The Mathematics Standard 2 course develops students’ knowledge, understanding and skills in working mathematically and in communicating concisely and precisely in a systematic manner. Students consider various applications of Mathematics in a broad range of contemporary contexts, through the use of mathematical modelling. Students use these models to solve problems related to their present and future needs.

The course is designed to extend the mathematical skills of students who are not seeking a knowledge of higher, more abstract mathematical concepts, such as calculus. It offers students the opportunity to prepare for a wide range of educational and employment aspirations, including continuing their studies at a tertiary level.

Mathematics 2 Unit

Mathematics 2 Unit students discover and describe the spatial and numerical patterns and relationships found throughout God’s universe. They learn that there is order in Mathematics, which is consistent with God’s character. As students develop their mathematical skills, they can explore these skills’ application and use for God’s glory.

The course is intended to extend students’ understanding and competence in aspects of Mathematics that are applicable to the real world. It carries general educational merit for concurrent studies in Science, Commerce and Physics. The course is a sound basis for further studies in Mathematics as a minor discipline at tertiary level. Students who require substantial Mathematics at a tertiary level, supporting the physical sciences, Computer Science or Engineering, should undertake the Mathematics Extension 1 course.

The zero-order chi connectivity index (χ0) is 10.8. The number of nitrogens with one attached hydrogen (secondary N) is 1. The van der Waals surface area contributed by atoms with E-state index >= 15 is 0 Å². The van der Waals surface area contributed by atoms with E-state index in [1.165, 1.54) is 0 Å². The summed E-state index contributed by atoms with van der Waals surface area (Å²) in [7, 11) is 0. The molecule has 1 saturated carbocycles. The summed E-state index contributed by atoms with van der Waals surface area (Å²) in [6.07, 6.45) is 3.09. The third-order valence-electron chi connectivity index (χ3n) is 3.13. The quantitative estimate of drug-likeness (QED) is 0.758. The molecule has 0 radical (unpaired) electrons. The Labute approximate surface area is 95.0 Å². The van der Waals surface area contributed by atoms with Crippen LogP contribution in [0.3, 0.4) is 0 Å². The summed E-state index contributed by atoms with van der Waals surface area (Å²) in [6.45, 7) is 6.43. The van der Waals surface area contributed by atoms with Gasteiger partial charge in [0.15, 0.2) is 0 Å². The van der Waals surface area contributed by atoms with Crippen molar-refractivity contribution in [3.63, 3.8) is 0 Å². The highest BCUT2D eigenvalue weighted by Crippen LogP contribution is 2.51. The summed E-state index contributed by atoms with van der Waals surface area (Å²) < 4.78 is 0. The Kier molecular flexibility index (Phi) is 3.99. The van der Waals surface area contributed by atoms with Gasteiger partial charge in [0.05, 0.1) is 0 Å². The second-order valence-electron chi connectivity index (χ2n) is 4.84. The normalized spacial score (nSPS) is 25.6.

This course is recommended for students who understand the topics Real Numbers, Algebraic Techniques and Coordinate Geometry, in addition to Trigonometry and Deductive Geometry from Stage 5.3 of the Mathematics Years 7–10 Syllabus

Mathematics Extension 1

God’s world displays many complexities. The Mathematics Extension 1 course explores these complexities in a manner that is both challenging and rewarding.

This course and its depth of treatment require a mastery of the skills of Stage 5.3 Mathematics. It is for students who are interested in increasingly complex and abstract mathematical ideas, with real-world applications. The course has general educational merit and is useful for concurrent studies in Science, Industrial Arts and Commerce. It is a recommended prerequisite for studies in Mathematics as a major discipline at a tertiary level, and for the study of Mathematics in support of the physical and engineering sciences.

Students who intend to do Mathematics Extension 1 should be self-motivated. They need to have mastered Stage 5.3, including the 5.3 optional topics Curve Sketching and Polynomials, Functions and Logarithms, and Circle Geometry of Mathematics in the Years 7–10 Syllabus.

Community And Family Studies (CAFS)

In the midst of rapid social and technological change, cultural diversity and conflicting values, Christians adhere to the unswerving faithfulness and unchanging character of our God. It is from the truth of the Scriptures that we critique and examine many of the ideas that underpin the secular concept of family and community, to encourage students to develop a deeper understanding of the vital importance of the role of both the individual and the family within the fabric of society.